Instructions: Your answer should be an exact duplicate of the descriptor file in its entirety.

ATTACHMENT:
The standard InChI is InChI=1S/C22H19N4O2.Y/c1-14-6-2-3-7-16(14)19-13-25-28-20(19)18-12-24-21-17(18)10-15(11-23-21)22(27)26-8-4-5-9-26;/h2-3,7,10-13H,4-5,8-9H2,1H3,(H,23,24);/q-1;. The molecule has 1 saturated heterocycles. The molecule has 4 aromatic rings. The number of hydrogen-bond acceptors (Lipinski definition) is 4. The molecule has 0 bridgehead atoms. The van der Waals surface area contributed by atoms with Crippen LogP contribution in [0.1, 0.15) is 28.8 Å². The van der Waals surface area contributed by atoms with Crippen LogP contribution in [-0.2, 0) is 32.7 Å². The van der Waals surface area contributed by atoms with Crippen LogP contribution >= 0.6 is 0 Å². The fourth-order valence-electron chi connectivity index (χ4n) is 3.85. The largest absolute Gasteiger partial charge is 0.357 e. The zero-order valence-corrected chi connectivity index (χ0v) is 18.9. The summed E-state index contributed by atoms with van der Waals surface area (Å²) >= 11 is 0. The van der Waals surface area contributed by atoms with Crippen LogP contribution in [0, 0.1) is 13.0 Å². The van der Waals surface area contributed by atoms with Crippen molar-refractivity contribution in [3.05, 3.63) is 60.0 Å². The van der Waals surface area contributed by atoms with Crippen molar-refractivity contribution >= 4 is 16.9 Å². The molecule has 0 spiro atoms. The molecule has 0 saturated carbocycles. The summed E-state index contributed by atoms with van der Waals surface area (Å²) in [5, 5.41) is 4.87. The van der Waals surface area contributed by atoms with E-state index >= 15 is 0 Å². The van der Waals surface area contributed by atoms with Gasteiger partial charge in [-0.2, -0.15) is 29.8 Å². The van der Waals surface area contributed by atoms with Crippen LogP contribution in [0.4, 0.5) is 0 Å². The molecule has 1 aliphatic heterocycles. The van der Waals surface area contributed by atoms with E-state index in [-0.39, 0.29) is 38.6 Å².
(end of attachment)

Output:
The standard InChI is InChI=1S/C22H19N4O2.Y/c1-14-6-2-3-7-16(14)19-13-25-28-20(19)18-12-24-21-17(18)10-15(11-23-21)22(27)26-8-4-5-9-26;/h2-3,7,10-13H,4-5,8-9H2,1H3,(H,23,24);/q-1;. The molecule has 1 saturated heterocycles. The molecule has 4 aromatic rings. The number of hydrogen-bond acceptors (Lipinski definition) is 4. The molecule has 0 bridgehead atoms. The van der Waals surface area contributed by atoms with Crippen LogP contribution in [0.1, 0.15) is 28.8 Å². The van der Waals surface area contributed by atoms with Crippen LogP contribution in [-0.2, 0) is 32.7 Å². The van der Waals surface area contributed by atoms with Crippen LogP contribution >= 0.6 is 0 Å². The fourth-order valence-electron chi connectivity index (χ4n) is 3.85. The largest absolute Gasteiger partial charge is 0.357 e. The zero-order valence-corrected chi connectivity index (χ0v) is 18.9. The summed E-state index contributed by atoms with van der Waals surface area (Å²) >= 11 is 0. The van der Waals surface area contributed by atoms with Crippen LogP contribution in [0, 0.1) is 13.0 Å². The van der Waals surface area contributed by atoms with Crippen molar-refractivity contribution in [3.05, 3.63) is 60.0 Å². The van der Waals surface area contributed by atoms with Crippen molar-refractivity contribution >= 4 is 16.9 Å². The molecule has 0 spiro atoms. The molecule has 0 saturated carbocycles. The summed E-state index contributed by atoms with van der Waals surface area (Å²) in [5, 5.41) is 4.87. The van der Waals surface area contributed by atoms with E-state index >= 15 is 0 Å². The van der Waals surface area contributed by atoms with Gasteiger partial charge in [-0.2, -0.15) is 29.8 Å². The van der Waals surface area contributed by atoms with Crippen LogP contribution in [0.4, 0.5) is 0 Å². The molecule has 1 aliphatic heterocycles. The van der Waals surface area contributed by atoms with E-state index in [-0.39, 0.29) is 38.6 Å².